The reason I teach athletes to dorsiflex the foot is because the athlete does not have to lift their knees up. It really puts the focus on what should be moving. That is the athlete's feet. It allows for a faster recovery because the athlete has shortened a lever.
The best thing about dorsiflexing your foot while sprinting or running is it allows you to forcefully put your foot back down to the ground. With the ball of the foot being the initial contact point.
Now lets go back and answer some questions.
How much should you dorsiflex your foot?
Enough so that your foot is level or toes are slightly pointing up at 90 degrees or less. To get a good dorsiflex really work n flexing the big toe up towards he knee.
Is more dorsiflex better?
NO. If the point is lifting your feet off the ground then your foot will stop traveling when your knees stops.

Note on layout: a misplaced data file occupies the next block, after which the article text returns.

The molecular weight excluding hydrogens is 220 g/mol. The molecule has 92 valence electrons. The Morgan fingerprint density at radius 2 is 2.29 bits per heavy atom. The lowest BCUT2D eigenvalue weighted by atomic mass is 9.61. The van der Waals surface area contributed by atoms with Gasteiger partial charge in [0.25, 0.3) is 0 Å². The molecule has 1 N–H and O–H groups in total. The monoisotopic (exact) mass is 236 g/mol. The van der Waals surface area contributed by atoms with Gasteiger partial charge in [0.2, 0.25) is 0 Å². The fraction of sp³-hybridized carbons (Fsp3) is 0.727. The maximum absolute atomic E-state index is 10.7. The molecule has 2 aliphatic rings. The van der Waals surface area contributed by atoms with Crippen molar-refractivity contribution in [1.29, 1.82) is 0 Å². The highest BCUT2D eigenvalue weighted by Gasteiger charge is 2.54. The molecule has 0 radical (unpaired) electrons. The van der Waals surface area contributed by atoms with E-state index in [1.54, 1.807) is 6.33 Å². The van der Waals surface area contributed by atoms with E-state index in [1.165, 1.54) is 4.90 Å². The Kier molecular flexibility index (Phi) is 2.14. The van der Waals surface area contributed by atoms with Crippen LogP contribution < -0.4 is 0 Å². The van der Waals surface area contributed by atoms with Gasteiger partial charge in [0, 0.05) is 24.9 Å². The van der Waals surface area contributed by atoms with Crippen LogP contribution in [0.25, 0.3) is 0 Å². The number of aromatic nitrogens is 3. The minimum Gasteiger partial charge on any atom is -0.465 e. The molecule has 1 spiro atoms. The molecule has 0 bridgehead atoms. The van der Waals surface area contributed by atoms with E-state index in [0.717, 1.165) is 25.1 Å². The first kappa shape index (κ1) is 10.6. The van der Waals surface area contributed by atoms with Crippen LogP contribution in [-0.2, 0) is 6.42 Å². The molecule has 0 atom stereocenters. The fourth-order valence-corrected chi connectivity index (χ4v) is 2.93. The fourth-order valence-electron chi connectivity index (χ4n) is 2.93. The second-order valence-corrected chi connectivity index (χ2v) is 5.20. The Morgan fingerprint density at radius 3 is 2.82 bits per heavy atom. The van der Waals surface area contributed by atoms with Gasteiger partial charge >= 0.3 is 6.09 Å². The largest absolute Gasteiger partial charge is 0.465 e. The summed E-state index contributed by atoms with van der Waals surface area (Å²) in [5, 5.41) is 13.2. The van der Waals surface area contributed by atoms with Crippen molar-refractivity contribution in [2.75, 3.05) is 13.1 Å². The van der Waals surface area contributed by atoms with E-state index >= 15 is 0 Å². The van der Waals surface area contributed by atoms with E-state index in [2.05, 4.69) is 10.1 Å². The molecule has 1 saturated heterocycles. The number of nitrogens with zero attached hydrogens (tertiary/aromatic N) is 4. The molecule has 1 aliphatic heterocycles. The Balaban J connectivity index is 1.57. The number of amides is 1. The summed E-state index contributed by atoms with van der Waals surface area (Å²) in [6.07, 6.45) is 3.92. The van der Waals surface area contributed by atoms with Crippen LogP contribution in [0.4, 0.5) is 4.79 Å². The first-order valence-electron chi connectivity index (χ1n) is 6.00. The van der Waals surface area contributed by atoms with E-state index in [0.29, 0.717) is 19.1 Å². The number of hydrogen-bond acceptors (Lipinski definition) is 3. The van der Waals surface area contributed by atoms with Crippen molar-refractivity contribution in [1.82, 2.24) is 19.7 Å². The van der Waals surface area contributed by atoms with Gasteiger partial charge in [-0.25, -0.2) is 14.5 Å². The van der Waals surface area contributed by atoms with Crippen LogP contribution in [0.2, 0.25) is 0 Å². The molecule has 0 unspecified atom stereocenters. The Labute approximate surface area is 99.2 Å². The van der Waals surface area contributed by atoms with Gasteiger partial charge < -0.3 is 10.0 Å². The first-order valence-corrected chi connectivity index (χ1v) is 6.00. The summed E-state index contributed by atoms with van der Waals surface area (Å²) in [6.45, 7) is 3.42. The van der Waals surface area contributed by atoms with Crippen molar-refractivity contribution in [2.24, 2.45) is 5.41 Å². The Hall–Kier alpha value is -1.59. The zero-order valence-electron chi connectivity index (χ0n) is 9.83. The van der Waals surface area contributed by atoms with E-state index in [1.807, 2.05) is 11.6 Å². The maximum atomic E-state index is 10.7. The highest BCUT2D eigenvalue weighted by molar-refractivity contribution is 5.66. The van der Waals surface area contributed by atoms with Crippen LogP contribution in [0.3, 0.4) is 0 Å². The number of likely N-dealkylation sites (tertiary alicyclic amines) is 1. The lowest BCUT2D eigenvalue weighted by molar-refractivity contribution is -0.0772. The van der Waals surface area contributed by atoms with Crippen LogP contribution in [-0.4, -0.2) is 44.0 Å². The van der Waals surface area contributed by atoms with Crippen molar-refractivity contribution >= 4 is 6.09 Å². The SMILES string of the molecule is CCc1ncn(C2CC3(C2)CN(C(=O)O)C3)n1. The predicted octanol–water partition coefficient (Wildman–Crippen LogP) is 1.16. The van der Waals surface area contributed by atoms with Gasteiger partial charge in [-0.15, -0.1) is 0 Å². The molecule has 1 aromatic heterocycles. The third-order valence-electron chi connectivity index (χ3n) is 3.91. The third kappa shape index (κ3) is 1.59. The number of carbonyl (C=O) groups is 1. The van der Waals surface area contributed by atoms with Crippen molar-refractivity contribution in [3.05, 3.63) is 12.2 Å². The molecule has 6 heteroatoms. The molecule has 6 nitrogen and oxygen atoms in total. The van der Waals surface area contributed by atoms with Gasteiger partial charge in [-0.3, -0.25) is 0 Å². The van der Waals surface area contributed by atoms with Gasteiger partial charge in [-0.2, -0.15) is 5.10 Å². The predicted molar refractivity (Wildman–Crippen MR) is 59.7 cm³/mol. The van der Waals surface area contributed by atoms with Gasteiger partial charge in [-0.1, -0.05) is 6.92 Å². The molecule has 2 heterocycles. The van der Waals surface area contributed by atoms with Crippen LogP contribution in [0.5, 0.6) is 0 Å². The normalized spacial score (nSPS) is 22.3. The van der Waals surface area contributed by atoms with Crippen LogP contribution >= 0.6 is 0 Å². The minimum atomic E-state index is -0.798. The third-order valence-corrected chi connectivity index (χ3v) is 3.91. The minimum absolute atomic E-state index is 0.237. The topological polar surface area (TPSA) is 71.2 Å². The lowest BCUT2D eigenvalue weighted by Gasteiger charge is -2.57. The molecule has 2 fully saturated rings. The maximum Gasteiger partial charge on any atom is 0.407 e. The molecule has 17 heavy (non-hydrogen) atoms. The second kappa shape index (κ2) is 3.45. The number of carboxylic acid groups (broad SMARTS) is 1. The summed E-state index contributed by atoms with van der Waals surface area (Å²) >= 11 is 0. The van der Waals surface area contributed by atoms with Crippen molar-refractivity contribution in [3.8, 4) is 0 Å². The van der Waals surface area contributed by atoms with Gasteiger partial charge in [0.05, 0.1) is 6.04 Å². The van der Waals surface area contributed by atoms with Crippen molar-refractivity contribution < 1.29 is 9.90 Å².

When do you dorsiflex?
You dorsiflex your foot as soon as your toes leaves the ground. But even if you don't dorsiflex that early be sure to dorsiflex before you foot start to travel back down to the ground.
When do you stop dorsiflexing?
As soon as you start to put your foot down to the ground.
Some athletes hold the dorsiflex too long and you give up your ability to apply maximum forces and your stride length will suffer.
The complete act of dorsflexing will allow a sprinter to put his/her foot down with much more force. This greater force application will cause the foot to rebound higher and create knee lift and a faster foot recovery time. This will assist the runner in being faster.
That is the key to why and how to dorsiflex your foot while sprinting or running.